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What does RHW do exactly?

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What does RHW do exactly? The documentation on what this is in the transformed lit vertex format makes absolutely no sense. Any help would be appreciated! If programming in Visual Basic won''''t kill you, C# will!

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i have wondered this too, and i THINK its the 44 of the matrix, so if you set the RHW to 0, it doesn''t get transformed. i could be WAAAY off base though, its a while guess.

0 0 0 x
0 0 0 y
0 0 0 z
0 0 0 rhw <- maybe?

also it says the reciprocoal of it, so it might be 1 / w (44 of the matrix)

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It means you have already transformed it.

Normally you write your engine/game in 3d (XYZ), and when its rendered with the DrawPrimitive calls, the DirectAPI will convert those 3d coords to be put on your 2d screen. RHW means you''ve converted it already. So the RHW vertex''s X,Y,Z is in 2d pixels already... If your screen is 800x600 and your XYZ of the RHW vertexes is (400,300,0) it will draw a dot in the middle of the screen. The Z is only used to fogging/zplane, which in RHW scale is 0 to 1...

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Guest Anonymous Poster
struct CustomVertex
{
float x, y, z, rhw;
DWORD diffuse;
float u, v;
};
const DWORD D3DFVF_CUSTOM = D3DFVF_XYZRHW|D3DFVF_DIFFUSE|D3DFVF_TEX1;

D3DVIEWPORT9 d3dViewport;
pd3dDevice->GetViewport(&d3dViewport);

CustomVertex Vertex;
Vertex.x = d3dViewport.Width/2;
Vertex.y = d3dViewport.Height/2;
Vertex.z = 0.5f;

the vertex will be at the center of the screen

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Think of RHW as a value used for error correction during matrix transformations.

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Error correction? aaargh

can someone PLEASE fix the search.

Or extend the size of the "previous replies to topics by..." tracking - so I can find the big 2 page post I made on what RHW is, how to compute it etc.

If this is just for 2D sprite stuff then use 1.0f for the value and umm don''t worry about what it means. For 3D its time to search somewhere for "homogeneous coordinates" and "homogeneous matrices".

--
Simon O''Connor
Creative Asylum Ltd
www.creative-asylum.com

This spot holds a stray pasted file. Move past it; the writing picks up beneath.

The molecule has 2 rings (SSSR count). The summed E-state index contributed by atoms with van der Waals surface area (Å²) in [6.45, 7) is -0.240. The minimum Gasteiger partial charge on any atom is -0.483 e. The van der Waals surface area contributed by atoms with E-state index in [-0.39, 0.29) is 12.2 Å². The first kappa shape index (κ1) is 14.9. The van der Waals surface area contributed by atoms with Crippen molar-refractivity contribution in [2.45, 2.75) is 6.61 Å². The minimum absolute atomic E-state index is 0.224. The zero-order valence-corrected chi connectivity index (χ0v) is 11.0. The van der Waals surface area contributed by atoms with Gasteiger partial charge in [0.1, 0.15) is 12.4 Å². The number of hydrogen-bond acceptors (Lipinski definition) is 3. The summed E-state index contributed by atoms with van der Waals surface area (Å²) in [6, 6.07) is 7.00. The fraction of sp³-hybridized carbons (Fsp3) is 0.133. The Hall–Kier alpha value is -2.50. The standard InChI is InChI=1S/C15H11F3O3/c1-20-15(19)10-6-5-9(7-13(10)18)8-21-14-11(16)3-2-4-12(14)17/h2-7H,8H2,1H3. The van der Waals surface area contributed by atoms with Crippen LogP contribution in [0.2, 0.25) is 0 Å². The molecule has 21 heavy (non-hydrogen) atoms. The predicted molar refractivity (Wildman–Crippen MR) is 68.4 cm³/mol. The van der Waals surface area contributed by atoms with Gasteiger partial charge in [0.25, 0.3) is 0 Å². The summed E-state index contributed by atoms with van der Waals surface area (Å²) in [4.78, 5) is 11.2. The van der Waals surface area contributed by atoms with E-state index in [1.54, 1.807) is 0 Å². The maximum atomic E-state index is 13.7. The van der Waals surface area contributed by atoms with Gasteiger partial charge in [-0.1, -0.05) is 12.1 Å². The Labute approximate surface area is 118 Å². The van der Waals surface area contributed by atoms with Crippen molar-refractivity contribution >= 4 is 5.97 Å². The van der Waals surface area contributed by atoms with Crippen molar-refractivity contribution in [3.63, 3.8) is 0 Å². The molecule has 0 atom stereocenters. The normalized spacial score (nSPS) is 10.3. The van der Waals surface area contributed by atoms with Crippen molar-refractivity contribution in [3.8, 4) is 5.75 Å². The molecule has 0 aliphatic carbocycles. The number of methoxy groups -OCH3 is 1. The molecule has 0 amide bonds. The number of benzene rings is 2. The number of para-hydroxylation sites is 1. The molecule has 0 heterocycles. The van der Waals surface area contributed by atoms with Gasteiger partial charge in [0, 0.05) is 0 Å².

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Simon, you should make a website. Then just post HTML-link when the same question comes up over and over again. =)

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quote:
Original post by Nypyren
Doesn''t RHW stand for Right-Handed-World/Windowed?


Just a friendly reminder. The SDK docs are your friend. Searching for RHW answers the question pretty readily... Searching for nearly anything usually gives you a good start.

from the docs:
Immediately following the position, transformed and lit vertices must include a reciprocal of homogeneous W (RHW) value. RHW is the reciprocal of the W coordinate from the homogeneous point (x,y,z,w) at which the vertex exists in projection space.

That might not be the complete answer for some, but it will at least tell you what the letters mean and will give you good search terms.

Author, "Real Time Rendering Tricks and Techniques in DirectX", "Focus on Curves and Surfaces"

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quote:
Original post by JoeyBlow2
Simon, you should make a website. Then just post HTML-link when the same question comes up over and over again. =)


Aye, the idea had crossed my mind: www.sc3d.com

Just need to get the time/motivation to get the content written/uploaded etc

Any posts I make to message boards tend to be brain dumps of the thoughts in my head at the moment I post, they''re full of grammatical mistakes, occasional factual errors and sometimes don''t make sense to many people. I''ve been a columnist for Develop magazine, and even 400 words in a simple column can take a long time to get into a form that I''m happy with when I know it might be visible and analysed for more than a day.

A combination of articles, snippets and maybe some sort of Wiki setup is probably what I''ll do there (Wiki for the braindump bits) as well as the stuff about the rest of what I get up to and the usual boring "who is I" website stuff.

--
Simon O''Connor
Creative Asylum Ltd
www.creative-asylum.com

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I did read the docs, but what is a reciprocal homogenis W? I read the docs, but the documentation doesn''t make any sense to me regarding to RHW.

If programming in Visual Basic won''''t kill you, C# will!

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quote:
Original post by sgalland
I did read the docs.


Excellent. My Comment was mostly directed toward the people that were giving you misleading answers.

A relatively short explanation is that matrices represent a set of linear equations. For operations that require multiplication (such as scaling and rotation), such transformations could be done with a 3x3 matrix. However, you''d like to be able to treat all operations (including addition) in a homogeneous way. Homogeneous coordinates (long story very short) allow you to treat all transformations the same, but you need to introduce a 4th coordinate.

That''s just a very quick explanation. There are many sites and books that will fill in the gaps. Searching for "homogeneous coordinates" and related terms should turn up some good hits.

Author, "Real Time Rendering Tricks and Techniques in DirectX", "Focus on Curves and Surfaces"

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